TWENTE, Netherlands, July 14 (UPI) -- To get a better idea of the fluid behaviors underlying the so-called ouzo effect, researchers decided to study the phenomenon on a hydrophobic surface under a microscope.
The ouzo effect is the milky or cloudy appearance that results when water is added to ouzo or other anise-flavored liquors.
Ouzo is a combination of water, alcohol and anise oil. The addition of water causes the solubility of the anise oil to diminish. The oil nucleates, forming nano-size droplets, which coalesce into larger droplets and scatter light, yielding the milky appearance.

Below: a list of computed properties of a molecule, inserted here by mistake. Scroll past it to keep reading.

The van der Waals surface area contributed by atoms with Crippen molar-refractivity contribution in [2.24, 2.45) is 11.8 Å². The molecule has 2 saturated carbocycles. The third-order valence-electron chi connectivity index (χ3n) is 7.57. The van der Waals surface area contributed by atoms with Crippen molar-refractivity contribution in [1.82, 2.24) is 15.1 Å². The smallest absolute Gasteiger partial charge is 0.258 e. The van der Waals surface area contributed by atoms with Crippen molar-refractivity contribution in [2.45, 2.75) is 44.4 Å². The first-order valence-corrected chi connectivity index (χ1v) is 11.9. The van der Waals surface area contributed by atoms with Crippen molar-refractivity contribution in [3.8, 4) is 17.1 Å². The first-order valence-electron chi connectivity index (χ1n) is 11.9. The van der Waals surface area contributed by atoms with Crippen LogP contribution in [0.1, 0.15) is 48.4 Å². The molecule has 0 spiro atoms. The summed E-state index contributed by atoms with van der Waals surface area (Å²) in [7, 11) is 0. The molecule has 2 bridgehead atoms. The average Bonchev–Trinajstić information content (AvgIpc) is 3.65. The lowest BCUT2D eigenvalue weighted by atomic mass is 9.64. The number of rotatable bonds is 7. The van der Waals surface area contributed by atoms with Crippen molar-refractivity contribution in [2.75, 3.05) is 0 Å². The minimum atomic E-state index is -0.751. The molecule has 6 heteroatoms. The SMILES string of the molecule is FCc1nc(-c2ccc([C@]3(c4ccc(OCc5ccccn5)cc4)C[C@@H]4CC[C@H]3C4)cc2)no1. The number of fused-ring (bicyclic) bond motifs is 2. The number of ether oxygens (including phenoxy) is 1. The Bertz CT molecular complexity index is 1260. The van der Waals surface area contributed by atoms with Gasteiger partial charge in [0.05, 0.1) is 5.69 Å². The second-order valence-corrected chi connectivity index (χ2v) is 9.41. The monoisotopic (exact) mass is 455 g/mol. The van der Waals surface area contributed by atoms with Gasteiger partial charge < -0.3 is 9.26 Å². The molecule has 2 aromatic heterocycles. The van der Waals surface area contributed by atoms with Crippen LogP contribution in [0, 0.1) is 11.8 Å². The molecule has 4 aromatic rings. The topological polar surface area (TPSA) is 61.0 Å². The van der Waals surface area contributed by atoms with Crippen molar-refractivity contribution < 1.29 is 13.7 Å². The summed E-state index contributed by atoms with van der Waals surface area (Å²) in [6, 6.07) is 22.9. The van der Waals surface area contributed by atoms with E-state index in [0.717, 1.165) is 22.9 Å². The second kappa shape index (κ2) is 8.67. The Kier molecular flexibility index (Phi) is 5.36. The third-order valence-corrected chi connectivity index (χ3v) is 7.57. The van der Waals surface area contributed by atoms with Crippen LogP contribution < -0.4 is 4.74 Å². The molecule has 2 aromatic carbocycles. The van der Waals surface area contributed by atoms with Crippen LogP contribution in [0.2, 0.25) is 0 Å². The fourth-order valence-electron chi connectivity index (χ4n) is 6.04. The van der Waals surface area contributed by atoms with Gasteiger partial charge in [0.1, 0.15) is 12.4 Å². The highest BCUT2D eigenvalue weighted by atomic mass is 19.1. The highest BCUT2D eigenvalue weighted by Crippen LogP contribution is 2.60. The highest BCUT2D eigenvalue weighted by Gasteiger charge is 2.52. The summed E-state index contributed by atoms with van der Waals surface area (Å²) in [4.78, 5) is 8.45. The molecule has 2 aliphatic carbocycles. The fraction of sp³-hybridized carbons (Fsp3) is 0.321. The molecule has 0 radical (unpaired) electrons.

The same effect can be watched in detail by putting a single drop of ouzo on a hydrophobic surface, a surface that repels water. That's what scientists at the University of Twente did recently.
As the alcohol evaporates, it leaves behind a higher water-to-anise oil ratio and triggers the ouzo effect. Differences in surface tension causes the oil to spread out and move toward the rim of the hydrophobic petri dish. When all the alcohol evaporates the ouzo effect ceases. The ring of oil droplets begins to move back toward the center as the water evaporates. Eventually, all that is left is a single drop of oil. At room temperature, the process happens in just 15 minutes.
A better understanding of the fluid dynamics of the ouzo effect may help scientists improve fluid-based techniques and technologies, with applications for medical diagnostics and ink-jet printing.
Researchers detailed their study of the ouzo effect in the journal PNAS.